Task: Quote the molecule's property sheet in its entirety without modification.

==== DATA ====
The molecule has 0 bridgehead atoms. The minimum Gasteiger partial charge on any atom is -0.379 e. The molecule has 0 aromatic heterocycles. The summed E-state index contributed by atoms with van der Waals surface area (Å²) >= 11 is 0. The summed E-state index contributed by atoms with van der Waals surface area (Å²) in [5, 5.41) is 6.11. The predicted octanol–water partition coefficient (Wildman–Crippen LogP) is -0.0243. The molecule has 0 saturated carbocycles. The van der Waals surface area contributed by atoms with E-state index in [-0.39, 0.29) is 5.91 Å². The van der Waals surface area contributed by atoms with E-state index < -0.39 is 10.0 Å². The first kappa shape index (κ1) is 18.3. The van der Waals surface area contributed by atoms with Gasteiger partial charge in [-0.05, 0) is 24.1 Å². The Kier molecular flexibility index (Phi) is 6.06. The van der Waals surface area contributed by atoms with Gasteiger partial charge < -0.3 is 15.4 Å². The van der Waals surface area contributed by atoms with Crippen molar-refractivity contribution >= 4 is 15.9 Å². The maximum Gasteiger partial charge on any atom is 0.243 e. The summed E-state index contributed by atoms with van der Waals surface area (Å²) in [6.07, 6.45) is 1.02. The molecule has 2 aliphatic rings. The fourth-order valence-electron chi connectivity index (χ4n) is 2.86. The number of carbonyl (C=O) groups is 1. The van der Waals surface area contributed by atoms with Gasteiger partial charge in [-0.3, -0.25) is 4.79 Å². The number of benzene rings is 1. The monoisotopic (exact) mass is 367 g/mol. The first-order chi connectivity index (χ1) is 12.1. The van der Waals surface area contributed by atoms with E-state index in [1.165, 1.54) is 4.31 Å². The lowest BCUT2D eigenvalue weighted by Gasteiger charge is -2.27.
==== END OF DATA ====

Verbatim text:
The molecule has 0 bridgehead atoms. The minimum Gasteiger partial charge on any atom is -0.379 e. The molecule has 0 aromatic heterocycles. The summed E-state index contributed by atoms with van der Waals surface area (Å²) >= 11 is 0. The summed E-state index contributed by atoms with van der Waals surface area (Å²) in [5, 5.41) is 6.11. The predicted octanol–water partition coefficient (Wildman–Crippen LogP) is -0.0243. The molecule has 0 saturated carbocycles. The van der Waals surface area contributed by atoms with E-state index in [-0.39, 0.29) is 5.91 Å². The van der Waals surface area contributed by atoms with E-state index < -0.39 is 10.0 Å². The first kappa shape index (κ1) is 18.3. The van der Waals surface area contributed by atoms with Gasteiger partial charge in [-0.05, 0) is 24.1 Å². The Kier molecular flexibility index (Phi) is 6.06. The van der Waals surface area contributed by atoms with Gasteiger partial charge < -0.3 is 15.4 Å². The van der Waals surface area contributed by atoms with Crippen molar-refractivity contribution >= 4 is 15.9 Å². The maximum Gasteiger partial charge on any atom is 0.243 e. The summed E-state index contributed by atoms with van der Waals surface area (Å²) in [6.07, 6.45) is 1.02. The molecule has 2 aliphatic rings. The fourth-order valence-electron chi connectivity index (χ4n) is 2.86. The number of carbonyl (C=O) groups is 1. The van der Waals surface area contributed by atoms with Gasteiger partial charge in [-0.3, -0.25) is 4.79 Å². The number of benzene rings is 1. The monoisotopic (exact) mass is 367 g/mol. The first-order chi connectivity index (χ1) is 12.1. The van der Waals surface area contributed by atoms with E-state index in [1.165, 1.54) is 4.31 Å². The lowest BCUT2D eigenvalue weighted by Gasteiger charge is -2.27.